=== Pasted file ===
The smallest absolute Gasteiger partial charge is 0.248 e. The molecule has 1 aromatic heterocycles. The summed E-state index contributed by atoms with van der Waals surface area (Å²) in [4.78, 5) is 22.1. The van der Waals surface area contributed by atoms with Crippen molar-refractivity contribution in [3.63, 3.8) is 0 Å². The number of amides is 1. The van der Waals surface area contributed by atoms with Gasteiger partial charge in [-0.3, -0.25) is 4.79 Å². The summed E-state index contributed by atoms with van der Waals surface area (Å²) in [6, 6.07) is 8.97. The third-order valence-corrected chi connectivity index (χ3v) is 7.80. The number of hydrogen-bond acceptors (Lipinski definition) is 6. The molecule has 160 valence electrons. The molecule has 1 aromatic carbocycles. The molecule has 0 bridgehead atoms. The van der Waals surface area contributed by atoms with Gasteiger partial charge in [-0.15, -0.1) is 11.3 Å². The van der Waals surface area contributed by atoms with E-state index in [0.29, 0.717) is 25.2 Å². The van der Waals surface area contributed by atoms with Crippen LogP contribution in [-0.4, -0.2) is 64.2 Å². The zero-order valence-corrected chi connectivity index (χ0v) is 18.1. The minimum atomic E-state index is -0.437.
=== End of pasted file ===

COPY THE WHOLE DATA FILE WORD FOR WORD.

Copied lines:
The smallest absolute Gasteiger partial charge is 0.248 e. The molecule has 1 aromatic heterocycles. The summed E-state index contributed by atoms with van der Waals surface area (Å²) in [4.78, 5) is 22.1. The van der Waals surface area contributed by atoms with Crippen molar-refractivity contribution in [3.63, 3.8) is 0 Å². The number of amides is 1. The van der Waals surface area contributed by atoms with Gasteiger partial charge in [-0.3, -0.25) is 4.79 Å². The summed E-state index contributed by atoms with van der Waals surface area (Å²) in [6, 6.07) is 8.97. The third-order valence-corrected chi connectivity index (χ3v) is 7.80. The number of hydrogen-bond acceptors (Lipinski definition) is 6. The molecule has 160 valence electrons. The molecule has 1 aromatic carbocycles. The molecule has 0 bridgehead atoms. The van der Waals surface area contributed by atoms with Gasteiger partial charge in [-0.15, -0.1) is 11.3 Å². The van der Waals surface area contributed by atoms with E-state index in [0.29, 0.717) is 25.2 Å². The van der Waals surface area contributed by atoms with Crippen LogP contribution in [-0.4, -0.2) is 64.2 Å². The zero-order valence-corrected chi connectivity index (χ0v) is 18.1. The minimum atomic E-state index is -0.437.